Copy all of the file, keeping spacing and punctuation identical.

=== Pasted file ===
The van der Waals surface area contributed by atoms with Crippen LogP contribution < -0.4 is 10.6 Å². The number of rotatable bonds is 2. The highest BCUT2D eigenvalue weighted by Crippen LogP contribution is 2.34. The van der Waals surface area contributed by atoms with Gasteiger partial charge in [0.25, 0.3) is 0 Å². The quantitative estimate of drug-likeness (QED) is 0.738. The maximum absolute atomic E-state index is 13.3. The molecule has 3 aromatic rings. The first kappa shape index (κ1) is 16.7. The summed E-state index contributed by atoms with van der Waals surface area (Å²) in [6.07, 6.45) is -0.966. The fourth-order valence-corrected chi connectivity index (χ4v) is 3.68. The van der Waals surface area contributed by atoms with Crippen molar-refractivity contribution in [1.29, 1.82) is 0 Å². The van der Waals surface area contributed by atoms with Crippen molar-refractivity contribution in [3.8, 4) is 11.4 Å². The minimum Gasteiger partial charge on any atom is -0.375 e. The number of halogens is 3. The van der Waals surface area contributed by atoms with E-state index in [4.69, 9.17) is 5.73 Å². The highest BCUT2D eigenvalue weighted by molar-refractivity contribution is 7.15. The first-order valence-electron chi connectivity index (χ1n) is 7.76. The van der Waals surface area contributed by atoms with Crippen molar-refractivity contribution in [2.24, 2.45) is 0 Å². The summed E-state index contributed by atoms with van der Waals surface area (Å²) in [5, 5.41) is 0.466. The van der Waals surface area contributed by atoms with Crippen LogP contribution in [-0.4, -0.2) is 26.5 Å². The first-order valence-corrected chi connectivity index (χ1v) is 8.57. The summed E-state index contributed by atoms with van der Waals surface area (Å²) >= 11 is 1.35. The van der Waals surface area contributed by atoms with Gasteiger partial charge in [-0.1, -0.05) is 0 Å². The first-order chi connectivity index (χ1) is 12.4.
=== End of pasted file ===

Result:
The van der Waals surface area contributed by atoms with Crippen LogP contribution < -0.4 is 10.6 Å². The number of rotatable bonds is 2. The highest BCUT2D eigenvalue weighted by Crippen LogP contribution is 2.34. The van der Waals surface area contributed by atoms with Gasteiger partial charge in [0.25, 0.3) is 0 Å². The quantitative estimate of drug-likeness (QED) is 0.738. The maximum absolute atomic E-state index is 13.3. The molecule has 3 aromatic rings. The first kappa shape index (κ1) is 16.7. The summed E-state index contributed by atoms with van der Waals surface area (Å²) in [6.07, 6.45) is -0.966. The fourth-order valence-corrected chi connectivity index (χ4v) is 3.68. The van der Waals surface area contributed by atoms with Crippen molar-refractivity contribution in [1.29, 1.82) is 0 Å². The van der Waals surface area contributed by atoms with Crippen molar-refractivity contribution in [3.8, 4) is 11.4 Å². The minimum Gasteiger partial charge on any atom is -0.375 e. The number of halogens is 3. The van der Waals surface area contributed by atoms with E-state index in [4.69, 9.17) is 5.73 Å². The highest BCUT2D eigenvalue weighted by molar-refractivity contribution is 7.15. The first-order valence-electron chi connectivity index (χ1n) is 7.76. The van der Waals surface area contributed by atoms with Crippen molar-refractivity contribution in [2.24, 2.45) is 0 Å². The summed E-state index contributed by atoms with van der Waals surface area (Å²) in [5, 5.41) is 0.466. The van der Waals surface area contributed by atoms with Crippen LogP contribution in [-0.4, -0.2) is 26.5 Å². The first-order valence-corrected chi connectivity index (χ1v) is 8.57. The summed E-state index contributed by atoms with van der Waals surface area (Å²) >= 11 is 1.35. The van der Waals surface area contributed by atoms with Gasteiger partial charge in [-0.1, -0.05) is 0 Å². The first-order chi connectivity index (χ1) is 12.4.